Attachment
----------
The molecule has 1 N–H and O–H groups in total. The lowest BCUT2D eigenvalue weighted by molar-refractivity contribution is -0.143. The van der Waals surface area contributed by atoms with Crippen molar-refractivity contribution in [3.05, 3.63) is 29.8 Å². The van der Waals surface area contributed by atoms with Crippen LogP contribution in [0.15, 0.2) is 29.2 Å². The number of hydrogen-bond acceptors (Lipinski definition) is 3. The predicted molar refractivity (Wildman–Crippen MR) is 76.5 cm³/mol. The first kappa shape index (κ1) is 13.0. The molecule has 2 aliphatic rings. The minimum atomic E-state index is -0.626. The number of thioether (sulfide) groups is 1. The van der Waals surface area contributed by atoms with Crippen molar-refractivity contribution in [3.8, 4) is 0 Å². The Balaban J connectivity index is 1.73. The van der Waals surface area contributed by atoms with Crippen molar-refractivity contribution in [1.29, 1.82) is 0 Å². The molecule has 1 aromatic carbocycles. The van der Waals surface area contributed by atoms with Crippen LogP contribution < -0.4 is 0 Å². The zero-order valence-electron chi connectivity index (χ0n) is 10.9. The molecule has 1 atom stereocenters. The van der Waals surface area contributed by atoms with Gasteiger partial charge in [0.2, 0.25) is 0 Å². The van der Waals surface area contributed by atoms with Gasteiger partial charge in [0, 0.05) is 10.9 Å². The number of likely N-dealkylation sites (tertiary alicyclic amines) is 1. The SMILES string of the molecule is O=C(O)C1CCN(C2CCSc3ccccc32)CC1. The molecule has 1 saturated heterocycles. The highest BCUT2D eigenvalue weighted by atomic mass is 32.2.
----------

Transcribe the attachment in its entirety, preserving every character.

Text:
The molecule has 1 N–H and O–H groups in total. The lowest BCUT2D eigenvalue weighted by molar-refractivity contribution is -0.143. The van der Waals surface area contributed by atoms with Crippen molar-refractivity contribution in [3.05, 3.63) is 29.8 Å². The van der Waals surface area contributed by atoms with Crippen LogP contribution in [0.15, 0.2) is 29.2 Å². The number of hydrogen-bond acceptors (Lipinski definition) is 3. The predicted molar refractivity (Wildman–Crippen MR) is 76.5 cm³/mol. The first kappa shape index (κ1) is 13.0. The molecule has 2 aliphatic rings. The minimum atomic E-state index is -0.626. The number of thioether (sulfide) groups is 1. The van der Waals surface area contributed by atoms with Crippen molar-refractivity contribution in [3.8, 4) is 0 Å². The Balaban J connectivity index is 1.73. The van der Waals surface area contributed by atoms with Crippen molar-refractivity contribution in [1.29, 1.82) is 0 Å². The molecule has 1 aromatic carbocycles. The van der Waals surface area contributed by atoms with Crippen LogP contribution < -0.4 is 0 Å². The zero-order valence-electron chi connectivity index (χ0n) is 10.9. The molecule has 1 atom stereocenters. The van der Waals surface area contributed by atoms with Gasteiger partial charge in [0.2, 0.25) is 0 Å². The van der Waals surface area contributed by atoms with Gasteiger partial charge in [0, 0.05) is 10.9 Å². The number of likely N-dealkylation sites (tertiary alicyclic amines) is 1. The SMILES string of the molecule is O=C(O)C1CCN(C2CCSc3ccccc32)CC1. The molecule has 1 saturated heterocycles. The highest BCUT2D eigenvalue weighted by atomic mass is 32.2.